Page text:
5 Signs You’re Too Obsessed With Sex

If you’ve ever watched the hit UK limited series Fleabag, then you’d have a pretty good idea already about what being a sex addict entails and how it can affect a person’s life as it’s something the show’s protagonist suffers from. And while it’s certainly normal to have an interest in and desire for sex, an unhealthy obsession with it can easily lead us down a dark and dangerous path. 

Although sex addiction isn’t a diagnosable psychological condition, according to the Diagnostic and Statistical Manual of Mental Disorders (DSM-5), it does however fall into the subclinical category of behavior addiction. According to psychologists Dr. Jon Grant, Dr. Brian Odlaug, and Dr. Samuel Chamberlain, behavioral addiction refers to any behaviors that are done compulsively and excessively that negatively impact one’s life and day-to-day functioning. Sex addiction, in particular, is defined as a lack of control over one’s sexual thoughts, urges, and impulses.

With that said, here are 5 psychology-backed warning signs that you may be too obsessed with sex:

1. Intense Preoccupation

According to Dr. Jennifer Litner, certified sex therapist and founder of the Embrace Sexual Wellness center for psychotherapy, the main hallmark of sexual addiction is intense preoccupation with sex. This means that sex addicts struggle with chronic and obsessive thoughts about sexual acts and fantasies, in spite of their best efforts to stop or repress such thoughts. Sex then becomes a central part of their life, monopolizing their focus throughout most of their days and making it difficult for them to sustain their focus on other tasks.

2. Feelings of Shame or Depression

Another red flag is if strong feelings of shame or depression accompany one’s sexual urges and obsessions. According to an article published by health and medical information resource Web MD, persistent and excessive feelings of anxiety, depression, guilt, or regret tend to indicate that a need for sex has crossed over into addiction. This is because sex addicts often recognize that their urges are a problem, but feel great shame over their helplessness to control it and remorse after giving into it. 

3. Neglecting Responsibilities

If you are starting to neglect your responsibilities, be it to others or to yourself, because of constantly prioritising your sexual indulgences, then it may already be a sign of an unhealthy obsession, says sexologist Dr. Litner. This failure to attend to important aspects of our lives can manifest as: a declining performance at work or school; difficulty maintaining relationships; social withdrawal; and neglecting one’s physical (e.g., hygiene, sleep) and emotional (e.g., self-care) well-being.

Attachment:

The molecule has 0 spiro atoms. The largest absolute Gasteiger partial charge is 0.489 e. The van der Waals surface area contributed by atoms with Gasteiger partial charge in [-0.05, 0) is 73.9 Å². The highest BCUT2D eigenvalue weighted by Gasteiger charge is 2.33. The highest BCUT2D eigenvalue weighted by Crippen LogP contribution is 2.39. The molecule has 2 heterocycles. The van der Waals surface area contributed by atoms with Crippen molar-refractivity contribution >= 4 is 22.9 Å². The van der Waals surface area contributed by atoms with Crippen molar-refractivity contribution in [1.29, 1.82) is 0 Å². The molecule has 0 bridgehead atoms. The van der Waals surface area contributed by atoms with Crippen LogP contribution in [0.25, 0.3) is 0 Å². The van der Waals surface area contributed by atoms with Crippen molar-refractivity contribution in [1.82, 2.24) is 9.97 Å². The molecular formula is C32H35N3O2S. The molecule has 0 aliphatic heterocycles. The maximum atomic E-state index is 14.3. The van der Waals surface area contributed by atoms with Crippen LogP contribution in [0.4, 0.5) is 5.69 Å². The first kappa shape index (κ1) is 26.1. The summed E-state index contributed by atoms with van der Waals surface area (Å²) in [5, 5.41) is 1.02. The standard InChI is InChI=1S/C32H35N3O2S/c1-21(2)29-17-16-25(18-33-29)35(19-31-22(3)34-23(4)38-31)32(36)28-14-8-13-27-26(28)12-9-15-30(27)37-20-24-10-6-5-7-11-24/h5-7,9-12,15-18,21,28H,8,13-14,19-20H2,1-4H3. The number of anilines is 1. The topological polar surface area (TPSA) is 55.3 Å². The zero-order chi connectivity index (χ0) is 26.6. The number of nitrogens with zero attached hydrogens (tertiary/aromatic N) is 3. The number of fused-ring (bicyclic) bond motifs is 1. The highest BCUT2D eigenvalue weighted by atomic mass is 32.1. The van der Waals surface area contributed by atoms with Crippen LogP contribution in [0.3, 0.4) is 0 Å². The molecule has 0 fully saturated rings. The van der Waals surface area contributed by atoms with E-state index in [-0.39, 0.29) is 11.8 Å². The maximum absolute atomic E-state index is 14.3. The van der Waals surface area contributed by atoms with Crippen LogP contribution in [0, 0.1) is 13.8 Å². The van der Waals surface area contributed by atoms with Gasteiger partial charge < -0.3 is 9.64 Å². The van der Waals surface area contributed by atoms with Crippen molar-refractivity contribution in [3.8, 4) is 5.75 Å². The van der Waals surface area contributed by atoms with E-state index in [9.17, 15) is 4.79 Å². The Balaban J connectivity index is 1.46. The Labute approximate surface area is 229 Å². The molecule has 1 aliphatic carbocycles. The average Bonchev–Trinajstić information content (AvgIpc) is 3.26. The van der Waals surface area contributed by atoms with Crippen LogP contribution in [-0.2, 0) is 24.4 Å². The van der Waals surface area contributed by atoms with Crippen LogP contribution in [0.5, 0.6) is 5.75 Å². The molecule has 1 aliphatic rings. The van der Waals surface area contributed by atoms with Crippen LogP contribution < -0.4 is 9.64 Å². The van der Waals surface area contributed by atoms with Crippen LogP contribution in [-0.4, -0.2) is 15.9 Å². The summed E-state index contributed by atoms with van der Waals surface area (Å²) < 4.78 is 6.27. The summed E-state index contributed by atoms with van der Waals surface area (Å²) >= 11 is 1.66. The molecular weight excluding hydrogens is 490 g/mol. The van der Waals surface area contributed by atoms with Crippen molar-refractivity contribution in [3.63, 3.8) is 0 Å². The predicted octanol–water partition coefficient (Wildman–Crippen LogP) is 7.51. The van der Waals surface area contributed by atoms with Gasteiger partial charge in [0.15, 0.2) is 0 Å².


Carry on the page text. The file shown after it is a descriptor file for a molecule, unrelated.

4. Excluding Other Activities

Sex addiction, like other behavioral addictions, are often characterized by a lack of desire or interest in much else. According to Mayo Clinic, a non-profit medical research center, it’s common for sex addicts to fixate on sex so much that they have difficulty engaging in other activities or hobbies. Severe cases of sex addiction may lead a person to not having much of a life outside of their obsession, and all other things they once enjoyed doing or were passionate about become eclipsed by their sex lives, sexual fantasies, urges, and pursuits. 

5. Risky, Escalating Behaviors

Another important indication of sex addiction, mentioned both by The Mayo Clinic and WebMD, is when one’s sexual behaviors worsen in both frequency and risk to one’s safety and well-being. Much like alcoholics and substance abusers, sex addicts will gradually find that they need more frequent or intense sexual experiences to achieve the same level of satisfaction. This may lead them to engage in risky and impulsive sexual behaviors such as having unprotected sex, public sex, and sex with multiple partners. Such behaviors are not only dangerous but also indicate a concerningly compulsive obsession with sex and loss of control. 

Now, you may be wondering: can sex addiction be treated? Fortunately, the answer is a resounding yes. So if you suspect that you may be struggling with an unhealthy obsession with sex, seek professional help immediately and reach out to a psychologist, psychiatrist, or sex therapist today. Such mental health care professionals can provide you with the guidance and support you need to address and manage these concerns. 

So, what are your thoughts on this article? Let us know in the comments down below and share your stories about how you overcame a behavioral addiction. 


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